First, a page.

'Food miles' campaigns bad for Africa's development
[NAIROBI] There is growing concern that carbon dioxide emitted when transporting food over long distances contributes significantly to global warming.
But researchers at the UK-based International Institute for Environment and Development (IIED) have urged British policymakers and consumers not to undermine the trade in fresh fruits and vegetables flown from sub-Saharan Africa in efforts to reduce these 'food miles'.
They argued at a meeting last week (16 January) that the impact of air freighting vegetables from Africa is small compared to Britain's overall emissions.
Food miles campaigns could undermine the social and economic development of African countries and be 'disastrous' for many poor African farmers, they warned.
Bill Vorley, a senior researcher at IIED said, "Climate change is going to affect the poor in Africa harder than anyone else. These are the people who have done least to cause the problem. They shouldn't be made to pay the cost of fixing it too."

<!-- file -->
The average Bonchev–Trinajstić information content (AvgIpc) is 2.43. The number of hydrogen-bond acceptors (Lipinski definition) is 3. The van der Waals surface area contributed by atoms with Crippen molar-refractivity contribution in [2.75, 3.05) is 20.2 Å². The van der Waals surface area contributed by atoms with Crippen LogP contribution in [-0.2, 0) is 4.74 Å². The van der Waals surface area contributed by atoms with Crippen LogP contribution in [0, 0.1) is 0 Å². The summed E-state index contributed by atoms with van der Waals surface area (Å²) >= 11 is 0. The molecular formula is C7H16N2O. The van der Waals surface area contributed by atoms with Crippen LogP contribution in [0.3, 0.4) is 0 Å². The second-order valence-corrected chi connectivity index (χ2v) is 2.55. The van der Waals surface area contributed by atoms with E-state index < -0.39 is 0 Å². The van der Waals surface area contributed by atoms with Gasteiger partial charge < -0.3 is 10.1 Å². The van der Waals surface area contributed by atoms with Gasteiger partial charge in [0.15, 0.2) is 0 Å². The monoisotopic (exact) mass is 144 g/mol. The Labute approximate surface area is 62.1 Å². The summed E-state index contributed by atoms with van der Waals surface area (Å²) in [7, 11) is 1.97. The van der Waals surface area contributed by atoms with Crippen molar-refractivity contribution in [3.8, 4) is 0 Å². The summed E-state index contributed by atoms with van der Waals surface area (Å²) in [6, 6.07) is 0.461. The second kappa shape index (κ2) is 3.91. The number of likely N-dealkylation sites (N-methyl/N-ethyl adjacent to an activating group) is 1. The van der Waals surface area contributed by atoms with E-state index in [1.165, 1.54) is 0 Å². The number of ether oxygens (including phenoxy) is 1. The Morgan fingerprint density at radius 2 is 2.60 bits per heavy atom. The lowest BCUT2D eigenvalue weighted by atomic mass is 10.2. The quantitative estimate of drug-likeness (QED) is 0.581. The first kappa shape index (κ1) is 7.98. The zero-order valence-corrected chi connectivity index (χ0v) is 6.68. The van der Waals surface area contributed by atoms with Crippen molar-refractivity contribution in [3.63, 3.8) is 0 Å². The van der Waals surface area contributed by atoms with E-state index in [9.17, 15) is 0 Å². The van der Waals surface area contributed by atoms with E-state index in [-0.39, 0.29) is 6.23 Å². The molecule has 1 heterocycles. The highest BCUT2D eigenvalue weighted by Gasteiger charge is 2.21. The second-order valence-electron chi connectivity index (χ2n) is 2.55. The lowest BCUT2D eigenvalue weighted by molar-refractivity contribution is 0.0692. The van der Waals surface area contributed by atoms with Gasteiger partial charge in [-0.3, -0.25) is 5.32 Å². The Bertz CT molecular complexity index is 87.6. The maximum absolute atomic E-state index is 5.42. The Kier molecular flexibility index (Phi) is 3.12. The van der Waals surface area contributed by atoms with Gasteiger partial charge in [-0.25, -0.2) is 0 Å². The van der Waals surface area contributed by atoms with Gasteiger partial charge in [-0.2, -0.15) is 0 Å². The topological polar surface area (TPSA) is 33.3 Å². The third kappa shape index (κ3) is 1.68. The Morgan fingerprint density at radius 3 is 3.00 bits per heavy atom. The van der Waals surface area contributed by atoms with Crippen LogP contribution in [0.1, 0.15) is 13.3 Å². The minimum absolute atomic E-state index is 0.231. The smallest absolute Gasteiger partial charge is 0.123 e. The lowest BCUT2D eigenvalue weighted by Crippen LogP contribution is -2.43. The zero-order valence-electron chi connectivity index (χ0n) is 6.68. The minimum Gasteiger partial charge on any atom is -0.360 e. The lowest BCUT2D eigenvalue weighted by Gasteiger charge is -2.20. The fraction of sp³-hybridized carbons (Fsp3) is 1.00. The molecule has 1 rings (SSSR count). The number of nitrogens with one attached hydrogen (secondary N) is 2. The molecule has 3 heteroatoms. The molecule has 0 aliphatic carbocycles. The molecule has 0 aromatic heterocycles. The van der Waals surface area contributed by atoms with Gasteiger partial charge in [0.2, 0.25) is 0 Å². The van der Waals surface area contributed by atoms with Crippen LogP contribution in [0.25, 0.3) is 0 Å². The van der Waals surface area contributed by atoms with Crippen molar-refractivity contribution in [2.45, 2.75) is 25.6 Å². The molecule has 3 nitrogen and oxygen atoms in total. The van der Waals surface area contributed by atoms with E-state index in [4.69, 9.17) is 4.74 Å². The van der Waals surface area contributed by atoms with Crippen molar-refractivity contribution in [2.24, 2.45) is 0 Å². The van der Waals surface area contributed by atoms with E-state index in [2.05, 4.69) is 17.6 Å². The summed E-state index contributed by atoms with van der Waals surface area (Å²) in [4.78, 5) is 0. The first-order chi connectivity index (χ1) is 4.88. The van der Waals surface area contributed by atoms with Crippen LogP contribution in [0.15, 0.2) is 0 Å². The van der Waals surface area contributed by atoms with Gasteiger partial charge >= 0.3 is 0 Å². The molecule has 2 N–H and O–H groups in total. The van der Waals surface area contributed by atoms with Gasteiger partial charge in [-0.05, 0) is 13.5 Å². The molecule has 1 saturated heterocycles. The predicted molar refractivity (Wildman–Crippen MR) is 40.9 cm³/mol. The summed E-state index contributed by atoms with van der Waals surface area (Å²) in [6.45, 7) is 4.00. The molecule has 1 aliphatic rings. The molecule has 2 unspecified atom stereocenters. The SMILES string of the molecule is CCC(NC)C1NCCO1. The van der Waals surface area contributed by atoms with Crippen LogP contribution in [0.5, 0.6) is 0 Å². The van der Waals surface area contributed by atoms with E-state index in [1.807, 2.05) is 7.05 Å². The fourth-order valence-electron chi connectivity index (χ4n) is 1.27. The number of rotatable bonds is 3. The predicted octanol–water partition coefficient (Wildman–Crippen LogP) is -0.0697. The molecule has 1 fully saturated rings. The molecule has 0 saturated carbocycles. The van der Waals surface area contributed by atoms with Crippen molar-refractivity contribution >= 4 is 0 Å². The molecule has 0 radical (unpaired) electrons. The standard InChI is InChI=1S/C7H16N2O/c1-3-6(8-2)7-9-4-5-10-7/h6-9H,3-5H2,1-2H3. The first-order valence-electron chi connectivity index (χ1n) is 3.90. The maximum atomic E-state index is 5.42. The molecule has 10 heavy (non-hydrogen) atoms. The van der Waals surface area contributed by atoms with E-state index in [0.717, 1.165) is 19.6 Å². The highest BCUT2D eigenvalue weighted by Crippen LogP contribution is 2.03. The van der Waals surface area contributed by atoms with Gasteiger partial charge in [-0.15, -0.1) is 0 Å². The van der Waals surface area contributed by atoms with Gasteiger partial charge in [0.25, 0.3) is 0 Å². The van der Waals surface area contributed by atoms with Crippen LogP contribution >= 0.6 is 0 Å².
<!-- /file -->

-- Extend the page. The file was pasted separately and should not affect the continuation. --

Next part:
He noted that more than one million Africans depend on exporting fruit and vegetables to the United Kingdom for their livelihoods.
Climate change researcher David Wasawo at the University of Nairobi, told SciDev.Net that for most countries in Africa, food miles are the least of their climate change worries.
He called for more research into the impact of climate change on Africa, not Africa's impact on climate change.
According to James MacGregor of IIED's Sustainable Markets Group, the link between climate change and food miles should be weighed against other sources of fossil fuel pollution.
"In the UK, domestic food miles on roads and customers driving to shops are the main contributors to carbon dioxide emissions," says MacGregor.
He argues that people in the developed world should instead focus their behaviour change on the 99.9 per cent of their emissions that come from things like energy use and leisure flights.